Sometimes, when life throws you a curve, it can be a golden opportunity. Jasmit Singh Rangr was happily settled in Manhattan, running Rangr Studio, the design practice he founded in 2004, when in 2014, his wife, Abigail Dillen, was offered a vice president’s job at her longtime employer, Earthjustice, that required moving to San Francisco.
“I loved being in New York,” Mr. Rangr said. But at least the move would allow the couple and their now-6-year-old son, Sher, to leave what he described as their “dismal little Upper West Side rental.”
Ms. Dillen — who is now the president of Earthjustice, a nonprofit that uses the court system to protect the environment — suggested looking in the Berkeley Hills. After going through the now-common experience of finding a house, only to be outbid by someone with lots of ready cash, the couple discovered a bank that would lend them the money to buy an empty lot (preferably one with a view, which would maximize resale value). Through a combination of dogged research and luck, they found property that they could buy for its appraised value rather than the market price. And on this steeply sloping site, Mr. Rangr designed a spare, light-filled house that measures 2,850 square feet, but takes maximum advantage of a view that includes the Bay Bridge, the Golden Gate Bridge and Mount Tamalpais in Marin County. He and his family moved in, in late 2016.
The multimillion-dollar view notwithstanding, the couple’s budget was tight, and Berkeley’s seismic and energy codes are strict. Mr. Rangr’s design manages these givens seamlessly. From the street, you see only the top floor of the three-story house. It contains an entry space with a powder room and a closet, and an open living-dining-kitchen space. The floor below contains a master bedroom, a child’s room and a guest room, as well as two bathrooms. The bottom floor, which is reached by an interior stairway and stone steps that lead down the hill from the entrance, contains Mr. Rangr’s office; its small open kitchen and a bathroom also make it suitable for guests or an au pair.
Mr. Rangr, who is fond of creating what he calls “inhabitable interstitial spaces,” conceived of the living area as a glass-enclosed version of a screened porch, inspired by the verandas of the houses his family occupied in India. (They moved to London when he was 8.) This glass box “captures the sun’s heat and makes us open the patio doors to cool the space off — at all times of the year,” he explained, eliminating the need for air-conditioning. The space is cantilevered to deepen its connection to the surrounding landscape and view. “At the front wall, you’re literally over air,” Mr. Rangr said. In addition, his use of three square, full-height windows on the west wall — rather than a single horizontal window — creates the sensation that the view extends beyond the frame. He needed to put people “not just in front of the view, but somehow in the view,” he said.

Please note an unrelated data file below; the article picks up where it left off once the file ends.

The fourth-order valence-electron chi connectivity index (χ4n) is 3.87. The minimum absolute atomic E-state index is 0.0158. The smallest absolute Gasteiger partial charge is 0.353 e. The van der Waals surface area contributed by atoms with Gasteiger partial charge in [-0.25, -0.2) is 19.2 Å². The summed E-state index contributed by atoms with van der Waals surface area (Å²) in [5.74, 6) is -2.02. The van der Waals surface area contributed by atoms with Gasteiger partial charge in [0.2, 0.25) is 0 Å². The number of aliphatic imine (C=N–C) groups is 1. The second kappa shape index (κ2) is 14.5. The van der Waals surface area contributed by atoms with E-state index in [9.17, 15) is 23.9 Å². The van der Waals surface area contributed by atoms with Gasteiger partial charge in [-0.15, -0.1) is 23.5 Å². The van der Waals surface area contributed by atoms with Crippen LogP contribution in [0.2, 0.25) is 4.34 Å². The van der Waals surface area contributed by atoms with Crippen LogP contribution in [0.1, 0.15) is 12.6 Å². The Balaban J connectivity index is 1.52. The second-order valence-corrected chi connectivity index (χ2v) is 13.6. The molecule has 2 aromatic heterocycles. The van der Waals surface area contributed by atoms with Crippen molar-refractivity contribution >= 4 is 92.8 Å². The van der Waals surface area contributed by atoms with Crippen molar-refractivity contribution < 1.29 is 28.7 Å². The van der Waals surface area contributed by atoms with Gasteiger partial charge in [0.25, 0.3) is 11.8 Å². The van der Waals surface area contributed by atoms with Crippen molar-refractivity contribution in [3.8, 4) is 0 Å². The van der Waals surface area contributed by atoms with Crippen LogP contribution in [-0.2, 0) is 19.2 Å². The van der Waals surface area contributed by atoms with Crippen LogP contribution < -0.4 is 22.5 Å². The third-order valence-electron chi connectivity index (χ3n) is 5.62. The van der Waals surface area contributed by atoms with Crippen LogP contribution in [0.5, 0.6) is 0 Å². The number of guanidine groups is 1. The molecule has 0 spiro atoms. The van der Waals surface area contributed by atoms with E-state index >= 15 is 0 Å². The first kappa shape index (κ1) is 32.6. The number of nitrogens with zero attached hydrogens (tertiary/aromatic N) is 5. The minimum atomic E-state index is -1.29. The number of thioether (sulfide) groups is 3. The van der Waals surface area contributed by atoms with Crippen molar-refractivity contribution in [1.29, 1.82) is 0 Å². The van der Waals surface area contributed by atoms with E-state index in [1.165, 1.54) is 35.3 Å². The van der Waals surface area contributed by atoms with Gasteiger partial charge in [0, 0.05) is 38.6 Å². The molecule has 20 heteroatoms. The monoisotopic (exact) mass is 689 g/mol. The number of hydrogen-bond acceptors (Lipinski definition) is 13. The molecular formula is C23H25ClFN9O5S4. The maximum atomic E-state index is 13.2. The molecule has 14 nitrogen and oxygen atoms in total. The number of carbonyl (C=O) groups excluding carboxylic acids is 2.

On the bright south side of the space, sliding glass doors open to a deck. Clerestory windows on the east (street) side of the house, above the kitchen, admit morning light and cooling breezes. The house has radiant-heated floors and LED lighting throughout, with indirect lighting used liberally; Mr. Rangr says it illuminates spaces more evenly, requiring less artificial light, and therefore less energy. Solar panels on the roof allow the building to consume just “one-third the energy that a house this size should use,” he said.
Mr. Rangr chose inexpensive materials, like a fire-rated stucco for the exterior, and Alaskan yellow cedar for the decks, windows and living room floors and ceiling. The lowest grade of wood “adds texture to the strict geometry of my designs,” he said; he used a whitening stain to neutralize its yellow tone. Notes and shopping lists can be written directly on the whiteboard laminate cabinet fronts. Relatively inexpensive subway tiles are in the bathrooms. And the living room bookshelves (wood, with aluminum standards) are from a company that makes laboratory storage components. While they are not flexible enough for frequent reconfiguring, “they have a very elegant bracket system,” Mr. Rangr said.
To make the house conform to the same high seismic standards as hospitals, he used state-of-the-art damper frame technology, working with ZFA Structural Engineers, a Northern California firm. The house is more likely to be habitable after an earthquake, and the technology minimizes damage to windows and finishes.
For her part, Ms. Dillen asked only for a spacious closet. “My skills are around the two-dimensional,” she said. “Jasmit’s sense of space is something I’d never mess with; that’s part of the reason I fell in love with him.”
Impressed by this house, Mr. Rangr’s aunt and uncle commissioned one for themselves nearby in Berkeley, and he is also at work on a mixed-use project in Buffalo, as well as a beach house in Costa Rica. Each embodies his belief that “the program, the client’s wants, and the landscape and climate dictate the design.”
“Eighty percent of the architecture is already there on the site; you just have to find the other 20 percent.”
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